pilot program between Canada and Jamaica in 1966. Since that time SAWP has expanded to include Mexico, Barbados, Trinidad & Tobago, and the Eastern Caribbean States of Dominica, Grenada, St. Kitts/Nevis, St. Lucia and St. Vincent & the Grenadines. 12. SAWP's objectives include: a) meeting qualifying agricultural businesses' seasonal demand for low-skilled, "reliable" agricultural workers during the peak planting and harvesting season when there is a relative shortage of similarly skilled Canadian workers; b) helping maintain Canada's economic prosperity and global agricultural trade competitiveness through timely planting, harvesting, processing and marketing of crops, and to expand job prospects for Canadian citizens dependent on agriculture and agriculture-related employment opportunities; c) enhancing and maintaining the Canadian economy's efficiency through better allocation of local labour resources;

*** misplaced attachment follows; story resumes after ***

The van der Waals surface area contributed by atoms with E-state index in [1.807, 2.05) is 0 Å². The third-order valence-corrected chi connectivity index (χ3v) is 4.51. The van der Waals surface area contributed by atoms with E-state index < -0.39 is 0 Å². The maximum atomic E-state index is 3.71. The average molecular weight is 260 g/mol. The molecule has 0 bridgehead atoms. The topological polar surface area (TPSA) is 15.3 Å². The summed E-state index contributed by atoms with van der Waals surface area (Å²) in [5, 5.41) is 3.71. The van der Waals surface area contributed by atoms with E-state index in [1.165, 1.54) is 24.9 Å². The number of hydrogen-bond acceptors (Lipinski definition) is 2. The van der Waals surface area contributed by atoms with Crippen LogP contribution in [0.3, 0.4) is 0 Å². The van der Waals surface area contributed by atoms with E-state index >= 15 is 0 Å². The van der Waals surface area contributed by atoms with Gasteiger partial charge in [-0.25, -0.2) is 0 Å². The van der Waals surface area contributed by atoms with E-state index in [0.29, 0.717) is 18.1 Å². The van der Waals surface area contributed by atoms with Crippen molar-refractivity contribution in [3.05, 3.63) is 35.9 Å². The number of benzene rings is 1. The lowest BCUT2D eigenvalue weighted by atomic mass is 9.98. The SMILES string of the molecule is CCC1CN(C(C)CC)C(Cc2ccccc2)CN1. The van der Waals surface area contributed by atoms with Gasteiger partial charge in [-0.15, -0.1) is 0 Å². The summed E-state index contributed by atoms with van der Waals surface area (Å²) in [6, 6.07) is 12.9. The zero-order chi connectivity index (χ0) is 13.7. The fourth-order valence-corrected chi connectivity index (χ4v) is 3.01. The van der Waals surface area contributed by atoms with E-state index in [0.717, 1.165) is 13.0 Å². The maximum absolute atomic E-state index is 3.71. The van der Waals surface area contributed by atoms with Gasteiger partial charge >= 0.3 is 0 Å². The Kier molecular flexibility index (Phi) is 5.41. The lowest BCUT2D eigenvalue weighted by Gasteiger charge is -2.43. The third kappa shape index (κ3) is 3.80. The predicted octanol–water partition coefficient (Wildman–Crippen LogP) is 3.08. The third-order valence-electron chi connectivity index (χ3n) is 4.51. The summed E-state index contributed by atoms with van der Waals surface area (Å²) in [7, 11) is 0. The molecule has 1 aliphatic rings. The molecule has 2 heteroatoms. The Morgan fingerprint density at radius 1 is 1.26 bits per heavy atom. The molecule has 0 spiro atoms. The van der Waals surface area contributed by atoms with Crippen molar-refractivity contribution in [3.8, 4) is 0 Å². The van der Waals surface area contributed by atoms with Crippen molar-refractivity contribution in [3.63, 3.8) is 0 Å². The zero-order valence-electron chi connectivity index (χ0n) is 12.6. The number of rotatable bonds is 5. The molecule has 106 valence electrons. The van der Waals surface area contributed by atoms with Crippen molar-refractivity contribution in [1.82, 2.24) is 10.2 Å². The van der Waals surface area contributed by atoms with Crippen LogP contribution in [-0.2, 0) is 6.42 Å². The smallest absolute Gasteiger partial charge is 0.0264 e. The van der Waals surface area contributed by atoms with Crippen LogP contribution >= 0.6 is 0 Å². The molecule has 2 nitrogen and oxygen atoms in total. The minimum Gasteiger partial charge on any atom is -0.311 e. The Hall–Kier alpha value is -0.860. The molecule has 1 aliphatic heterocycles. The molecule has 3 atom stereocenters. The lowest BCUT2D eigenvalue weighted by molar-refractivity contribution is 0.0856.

d) improving the economic welfare of migrant workers by providing them with temporary full-time employment in the labour-intensive agricultural industry at relatively higher wages than they could obtain from similar or alternative activities in their home countries; and e) facilitating the return of the foreign workers to their home countries at the end of their temporary employment in Canada. 13. SAWP is managed and implemented within a three-tier governmental framework
and through public-private partnerships with agricultural businesses and industry representatives. 14. At the international level, SAWP is implemented through bilateral administrative
arrangements between Canada and the source countries, including Mexico. These arrangements are formalized in Memoranda of Understanding ("MOUs"). Foreign
governments assist in the recruitment and selection of foreign workers, ensure workers have the necessary documents, maintain a pool of qualified workers and appoint government agents as representatives within Canada; 15. At the federal level, SAWP is implemented within the statutory framework of the